Previously in this series: The Methodenstreit
The Austrian economist who is thought to have brought the tradition to its apogee is Ludwig von Mises. Among other feats, he is the one who established its methodology on the firmest possible foundations. In his axiomatic-deductive formulation of praxeology, the study of human action achieves the degree of certainty of mathematics itself. One should not be surprised that most thinkers, immersed as they are in the dominant empiricism of these times, are highly skeptical of the grand claims of the praxeological project. While Austrians should persevere in the epistemological good fight when discussing fundamental questions, bringing up the notion of apodictic certainty in every economic discussion can be distracting and unprofitable.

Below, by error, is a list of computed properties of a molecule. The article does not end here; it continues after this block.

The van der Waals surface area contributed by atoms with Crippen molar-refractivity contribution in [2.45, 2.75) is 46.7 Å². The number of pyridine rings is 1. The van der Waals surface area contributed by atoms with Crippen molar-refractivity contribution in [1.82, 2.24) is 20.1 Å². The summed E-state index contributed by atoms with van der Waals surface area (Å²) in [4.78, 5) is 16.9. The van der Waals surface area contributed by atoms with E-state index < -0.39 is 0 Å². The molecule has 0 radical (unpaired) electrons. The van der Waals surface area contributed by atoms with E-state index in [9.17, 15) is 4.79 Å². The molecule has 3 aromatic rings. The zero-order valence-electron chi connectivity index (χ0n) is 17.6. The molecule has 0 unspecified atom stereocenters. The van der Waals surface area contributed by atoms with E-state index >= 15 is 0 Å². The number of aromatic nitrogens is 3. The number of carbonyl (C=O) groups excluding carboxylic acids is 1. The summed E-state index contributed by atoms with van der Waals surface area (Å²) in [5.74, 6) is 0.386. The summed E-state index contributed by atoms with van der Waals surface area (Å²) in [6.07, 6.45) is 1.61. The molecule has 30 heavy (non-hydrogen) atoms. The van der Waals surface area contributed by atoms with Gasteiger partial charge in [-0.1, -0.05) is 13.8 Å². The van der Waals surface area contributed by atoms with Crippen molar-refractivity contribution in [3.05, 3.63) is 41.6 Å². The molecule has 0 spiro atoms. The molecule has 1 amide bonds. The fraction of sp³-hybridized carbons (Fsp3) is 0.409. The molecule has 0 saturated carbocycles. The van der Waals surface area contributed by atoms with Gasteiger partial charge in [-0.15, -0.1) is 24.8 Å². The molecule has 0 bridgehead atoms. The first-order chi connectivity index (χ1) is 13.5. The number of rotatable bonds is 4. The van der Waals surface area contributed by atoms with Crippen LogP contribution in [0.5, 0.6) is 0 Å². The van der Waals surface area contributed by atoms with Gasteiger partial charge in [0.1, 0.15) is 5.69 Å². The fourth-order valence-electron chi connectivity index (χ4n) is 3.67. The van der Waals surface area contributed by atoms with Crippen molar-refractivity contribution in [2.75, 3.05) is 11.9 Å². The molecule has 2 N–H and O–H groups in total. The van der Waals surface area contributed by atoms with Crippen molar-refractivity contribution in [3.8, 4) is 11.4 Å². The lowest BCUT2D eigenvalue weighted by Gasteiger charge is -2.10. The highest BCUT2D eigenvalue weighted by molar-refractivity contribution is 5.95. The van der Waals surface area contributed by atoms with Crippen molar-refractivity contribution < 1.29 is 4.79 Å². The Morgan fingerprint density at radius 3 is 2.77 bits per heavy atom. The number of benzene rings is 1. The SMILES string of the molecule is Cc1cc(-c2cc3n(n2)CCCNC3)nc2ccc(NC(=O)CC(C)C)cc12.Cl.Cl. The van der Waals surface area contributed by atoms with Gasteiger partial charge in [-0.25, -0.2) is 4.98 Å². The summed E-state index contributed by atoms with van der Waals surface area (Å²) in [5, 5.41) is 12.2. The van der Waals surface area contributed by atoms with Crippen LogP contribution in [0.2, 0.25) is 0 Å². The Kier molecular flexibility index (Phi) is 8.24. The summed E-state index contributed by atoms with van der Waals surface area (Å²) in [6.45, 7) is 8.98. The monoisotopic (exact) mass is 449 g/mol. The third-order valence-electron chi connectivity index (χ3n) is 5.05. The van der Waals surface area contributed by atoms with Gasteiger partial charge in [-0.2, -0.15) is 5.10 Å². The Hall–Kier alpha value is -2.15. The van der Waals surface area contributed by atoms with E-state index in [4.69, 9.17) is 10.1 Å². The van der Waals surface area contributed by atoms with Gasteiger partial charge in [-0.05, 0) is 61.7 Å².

Besides, one's economic argument can be rigorous and irresistible without invoking apodictic certainty. Menger proved this by constructing in his Principles a work of nigh undeniable truth without the benefit of Mises' epistemological Archimedean point. He did this by simply invoking axioms like "all things are subject to the law of cause and effect"1. He didn't establish this proposition's self-evidence. But who besides Pyrrhonist skeptics and interested parties will deny it? And if they do not deny it, and find that Menger's deductive inferences from that principle are sound, then how can they deny his conclusions? They cannot; if they dislike his conclusions, their only recourse is to ignore his work as Schmoller did and mainstream economists do today.
1Carl Menger, Principles of Economics, Chapter 1
Next in this series: Menger on Goods